The ins and outs of brewing cocoa

brewed cacao

A friend posted on her Facebook the other day about brewing cocoa: roasted, ground cocoa beans intended to be steeped in boiling water* and consumed like tea or coffee. Her question: is this stuff good for me?

It certainly tastes good. Coarsely ground cocoa beans prepared in a French press result in a pleasant, toasty tea-like beverage with subtle chocolate aromas. (Some sources warn that steeping for more than five minutes will make the resulting drink “astringent and funky,” but others recommend steeping times up to 10 minutes; I leave the actual experimenting up to you!)

And because it contains no dairy or sugar, brewed cocoa beans are thought to confer the health benefits of cacao without the potential downsides of added fat and calories.

As far as stimulant effects go, brewed cocoa is said to give you a “natural, healthy energy.” Most of this energy is due to theobromine, though cacao does contain a small amount of caffeine. In general, theobromine’s stimulant effects are described as milder than caffeine, also slower to ramp up (= no sudden caffeine jolt and resultant crash) and longer-lasting. (Science nerds look here.)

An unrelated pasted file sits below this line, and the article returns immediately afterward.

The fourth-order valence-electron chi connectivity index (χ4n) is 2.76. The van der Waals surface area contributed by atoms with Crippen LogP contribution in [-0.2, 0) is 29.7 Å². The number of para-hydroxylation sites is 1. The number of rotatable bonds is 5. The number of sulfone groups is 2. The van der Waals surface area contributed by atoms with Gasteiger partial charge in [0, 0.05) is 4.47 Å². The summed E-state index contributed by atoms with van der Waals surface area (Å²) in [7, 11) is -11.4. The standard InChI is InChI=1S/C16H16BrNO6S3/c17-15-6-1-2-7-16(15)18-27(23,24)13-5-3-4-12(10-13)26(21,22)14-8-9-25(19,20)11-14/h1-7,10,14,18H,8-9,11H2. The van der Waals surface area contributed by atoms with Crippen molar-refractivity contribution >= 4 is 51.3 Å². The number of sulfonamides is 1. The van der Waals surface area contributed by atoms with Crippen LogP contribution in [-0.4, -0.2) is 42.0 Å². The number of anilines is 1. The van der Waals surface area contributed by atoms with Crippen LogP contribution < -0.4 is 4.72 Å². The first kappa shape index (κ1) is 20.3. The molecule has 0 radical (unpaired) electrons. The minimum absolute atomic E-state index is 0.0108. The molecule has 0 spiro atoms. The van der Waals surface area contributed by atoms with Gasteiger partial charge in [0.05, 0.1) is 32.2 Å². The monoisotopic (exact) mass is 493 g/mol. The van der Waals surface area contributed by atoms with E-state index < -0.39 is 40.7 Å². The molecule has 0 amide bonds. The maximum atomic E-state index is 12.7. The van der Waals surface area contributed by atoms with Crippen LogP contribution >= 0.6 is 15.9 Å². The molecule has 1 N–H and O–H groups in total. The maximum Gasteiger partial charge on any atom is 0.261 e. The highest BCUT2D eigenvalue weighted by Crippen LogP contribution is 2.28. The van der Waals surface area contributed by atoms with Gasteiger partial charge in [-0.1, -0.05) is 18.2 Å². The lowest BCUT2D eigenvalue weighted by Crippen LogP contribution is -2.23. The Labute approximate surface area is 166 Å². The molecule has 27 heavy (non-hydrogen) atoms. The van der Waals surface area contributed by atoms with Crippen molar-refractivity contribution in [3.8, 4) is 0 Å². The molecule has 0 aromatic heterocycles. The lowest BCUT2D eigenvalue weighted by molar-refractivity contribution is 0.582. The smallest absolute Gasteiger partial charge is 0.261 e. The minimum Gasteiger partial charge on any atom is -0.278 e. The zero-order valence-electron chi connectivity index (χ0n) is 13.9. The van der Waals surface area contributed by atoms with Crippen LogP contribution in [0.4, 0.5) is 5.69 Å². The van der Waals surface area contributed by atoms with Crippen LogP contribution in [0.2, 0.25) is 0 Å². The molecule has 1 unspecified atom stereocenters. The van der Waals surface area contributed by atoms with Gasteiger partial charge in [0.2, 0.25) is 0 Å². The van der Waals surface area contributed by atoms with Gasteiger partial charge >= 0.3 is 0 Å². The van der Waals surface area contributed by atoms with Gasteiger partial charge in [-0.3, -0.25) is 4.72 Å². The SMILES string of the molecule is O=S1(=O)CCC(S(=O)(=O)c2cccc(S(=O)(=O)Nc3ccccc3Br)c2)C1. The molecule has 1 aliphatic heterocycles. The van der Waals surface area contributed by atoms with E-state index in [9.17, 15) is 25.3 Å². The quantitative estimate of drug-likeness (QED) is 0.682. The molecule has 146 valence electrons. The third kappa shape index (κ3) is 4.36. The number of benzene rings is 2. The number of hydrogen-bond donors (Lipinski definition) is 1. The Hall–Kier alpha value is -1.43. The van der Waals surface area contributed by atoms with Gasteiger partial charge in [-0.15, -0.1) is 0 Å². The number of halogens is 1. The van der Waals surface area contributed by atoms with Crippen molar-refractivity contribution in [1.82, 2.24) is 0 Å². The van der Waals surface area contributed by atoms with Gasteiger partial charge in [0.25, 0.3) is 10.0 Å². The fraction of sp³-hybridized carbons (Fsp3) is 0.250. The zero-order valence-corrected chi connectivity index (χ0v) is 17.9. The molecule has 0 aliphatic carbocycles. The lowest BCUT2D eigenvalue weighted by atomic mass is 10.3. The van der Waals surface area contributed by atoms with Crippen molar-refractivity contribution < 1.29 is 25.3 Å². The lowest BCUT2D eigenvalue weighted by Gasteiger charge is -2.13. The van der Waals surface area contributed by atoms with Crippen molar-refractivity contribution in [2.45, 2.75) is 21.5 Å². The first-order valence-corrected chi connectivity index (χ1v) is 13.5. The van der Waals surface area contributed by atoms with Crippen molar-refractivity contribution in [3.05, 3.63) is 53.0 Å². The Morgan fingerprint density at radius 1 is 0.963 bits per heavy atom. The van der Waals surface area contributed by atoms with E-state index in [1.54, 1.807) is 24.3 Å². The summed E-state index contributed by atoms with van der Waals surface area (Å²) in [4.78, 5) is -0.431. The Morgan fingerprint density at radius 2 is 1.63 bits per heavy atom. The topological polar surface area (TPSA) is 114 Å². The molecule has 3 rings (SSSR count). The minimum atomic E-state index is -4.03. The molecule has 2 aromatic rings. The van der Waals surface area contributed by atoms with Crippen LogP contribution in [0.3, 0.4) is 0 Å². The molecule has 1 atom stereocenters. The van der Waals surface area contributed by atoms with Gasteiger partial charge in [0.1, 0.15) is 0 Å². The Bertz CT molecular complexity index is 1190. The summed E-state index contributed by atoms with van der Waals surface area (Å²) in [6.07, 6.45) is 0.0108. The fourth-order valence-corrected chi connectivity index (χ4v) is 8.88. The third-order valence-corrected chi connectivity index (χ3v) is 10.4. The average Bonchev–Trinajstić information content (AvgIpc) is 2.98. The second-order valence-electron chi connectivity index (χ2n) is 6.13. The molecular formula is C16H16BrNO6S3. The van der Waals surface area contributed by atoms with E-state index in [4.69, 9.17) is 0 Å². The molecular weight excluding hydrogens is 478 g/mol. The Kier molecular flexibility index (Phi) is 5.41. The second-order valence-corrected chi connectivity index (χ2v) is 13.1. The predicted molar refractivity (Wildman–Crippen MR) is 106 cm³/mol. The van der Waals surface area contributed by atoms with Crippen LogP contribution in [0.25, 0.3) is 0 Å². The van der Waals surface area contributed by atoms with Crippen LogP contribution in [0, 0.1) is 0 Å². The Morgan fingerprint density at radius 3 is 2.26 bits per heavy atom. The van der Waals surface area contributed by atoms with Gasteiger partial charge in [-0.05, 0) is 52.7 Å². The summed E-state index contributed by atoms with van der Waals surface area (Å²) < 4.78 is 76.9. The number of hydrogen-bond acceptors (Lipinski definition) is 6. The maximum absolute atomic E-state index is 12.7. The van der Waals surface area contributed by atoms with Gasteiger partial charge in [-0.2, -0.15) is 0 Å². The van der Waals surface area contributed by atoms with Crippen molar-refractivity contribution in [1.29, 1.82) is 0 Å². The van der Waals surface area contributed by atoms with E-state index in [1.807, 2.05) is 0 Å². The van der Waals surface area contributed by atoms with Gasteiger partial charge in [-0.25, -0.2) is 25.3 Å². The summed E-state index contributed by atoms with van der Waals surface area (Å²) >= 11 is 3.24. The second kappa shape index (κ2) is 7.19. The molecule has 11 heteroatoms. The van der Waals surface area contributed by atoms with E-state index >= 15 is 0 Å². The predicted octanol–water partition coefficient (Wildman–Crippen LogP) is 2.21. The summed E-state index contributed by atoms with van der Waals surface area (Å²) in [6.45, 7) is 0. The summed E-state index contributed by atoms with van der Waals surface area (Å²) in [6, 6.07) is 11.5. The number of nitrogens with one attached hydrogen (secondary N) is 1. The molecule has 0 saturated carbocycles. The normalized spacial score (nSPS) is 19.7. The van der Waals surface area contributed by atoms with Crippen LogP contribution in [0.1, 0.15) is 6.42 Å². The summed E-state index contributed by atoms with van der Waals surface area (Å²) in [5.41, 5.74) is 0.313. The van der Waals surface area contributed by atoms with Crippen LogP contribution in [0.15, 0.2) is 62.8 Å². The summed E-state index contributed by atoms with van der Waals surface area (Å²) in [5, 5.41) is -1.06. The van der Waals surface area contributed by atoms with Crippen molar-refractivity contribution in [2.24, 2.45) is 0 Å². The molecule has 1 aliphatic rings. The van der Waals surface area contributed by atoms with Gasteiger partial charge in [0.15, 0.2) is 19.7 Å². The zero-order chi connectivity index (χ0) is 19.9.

You can get roasted, ground cocoa beans from a wide variety of sources. Some well-publicized brands include Choffy out of Nevada, and Utah’s Crio Bru, but in Portland, any chocolate maker working with whole cocoa beans can make the stuff. One of our favorites is the Brewing Cacao from local, family-owned Portland bean-to-bar maker Creo Chocolate.Brewing Cacao

*Ground cocoa beans can also be steeped in room-temperature or refrigerated conditions, much like cold-brewed coffee.

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